Quynh Lam has distinguished itself by its monastery, its Buddhist institute and also by its temple of Emral Grotto (Bich Dong Am), site of the famous poetry club, Bich Dong, directed by the prince Tran Quang Trieu.

Together with his wife, Princess Thuong Tran, Tran Quang Trieu in 1317 made a donation in kind of 4,000 strings of coins (according to Tam To thuc luc) totaling 40,000 coins according to an inscription on the stelec in the pagoda. In 1324, he coated 300 "mau" of ricefield to Gia Lam, 1,000 "mau" to An Long (An Luu) and more than 1000 serfs (according to Tam to thuc luc). Today we know only four members of the Bich Dong club: Nguyen Suong, Nguyen Uc, Nguyen Trung Ngan and Tran Quang Trieu. Confucian scholars, they are lay religious people rather than genuine monks.Their poetry has in common the disdain for honors. Tran Quang Trieu expressed his indifference to this vain allurement:

The blue waves of the torrent mount

To the chilly clouds, the sound of oars is heard,

For me, the ivory bamboo fishing rods of Dong Giang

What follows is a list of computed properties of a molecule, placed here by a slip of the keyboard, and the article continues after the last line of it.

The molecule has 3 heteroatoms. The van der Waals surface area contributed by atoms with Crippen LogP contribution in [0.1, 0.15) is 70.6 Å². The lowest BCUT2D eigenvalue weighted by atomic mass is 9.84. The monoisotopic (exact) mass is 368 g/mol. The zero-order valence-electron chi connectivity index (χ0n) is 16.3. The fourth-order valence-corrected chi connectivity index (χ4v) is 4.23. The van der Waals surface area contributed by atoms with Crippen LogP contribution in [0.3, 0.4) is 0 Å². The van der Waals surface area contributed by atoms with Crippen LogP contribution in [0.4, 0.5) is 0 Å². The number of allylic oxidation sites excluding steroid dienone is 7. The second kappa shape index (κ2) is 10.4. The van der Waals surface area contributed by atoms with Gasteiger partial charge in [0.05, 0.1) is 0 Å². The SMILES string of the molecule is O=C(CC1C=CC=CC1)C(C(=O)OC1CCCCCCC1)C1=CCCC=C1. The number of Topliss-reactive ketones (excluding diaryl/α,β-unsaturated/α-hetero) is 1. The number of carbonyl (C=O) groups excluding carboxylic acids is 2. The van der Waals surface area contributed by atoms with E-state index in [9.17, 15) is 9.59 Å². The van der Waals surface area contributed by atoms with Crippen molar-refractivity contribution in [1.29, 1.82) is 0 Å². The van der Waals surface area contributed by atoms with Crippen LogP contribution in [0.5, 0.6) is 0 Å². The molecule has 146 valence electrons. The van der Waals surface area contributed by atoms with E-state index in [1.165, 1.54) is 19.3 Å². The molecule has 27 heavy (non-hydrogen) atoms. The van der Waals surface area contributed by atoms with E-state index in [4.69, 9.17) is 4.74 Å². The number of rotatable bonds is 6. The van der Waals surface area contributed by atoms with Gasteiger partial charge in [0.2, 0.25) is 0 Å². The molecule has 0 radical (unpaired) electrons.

Are more important than the allure of royal honours.

In his answer, Nguyen Uc seems to plead for the "reluctant mandarins":Since one cannot refuse the tunic of the sheep

One resigns oneself to leave a name to posterity.

One question may be asked: why is it that at the apogee of the Tran dynasty, a whole club of poetry turned its back to royal honours? Is it because Tran Quang Trieu, though himself a high dignitary of the dynasty and descended from the elder vine of the Tran, was feeling some complex toward the junior branch which was actually holding power, hence a note or skepticism that may be detected inmost of his poems? Or the clear-sighted intellectuals, such as those in the Bich Dong Poetry Club, have had a foreboding of the incoming internal conflict and the decline of the regime?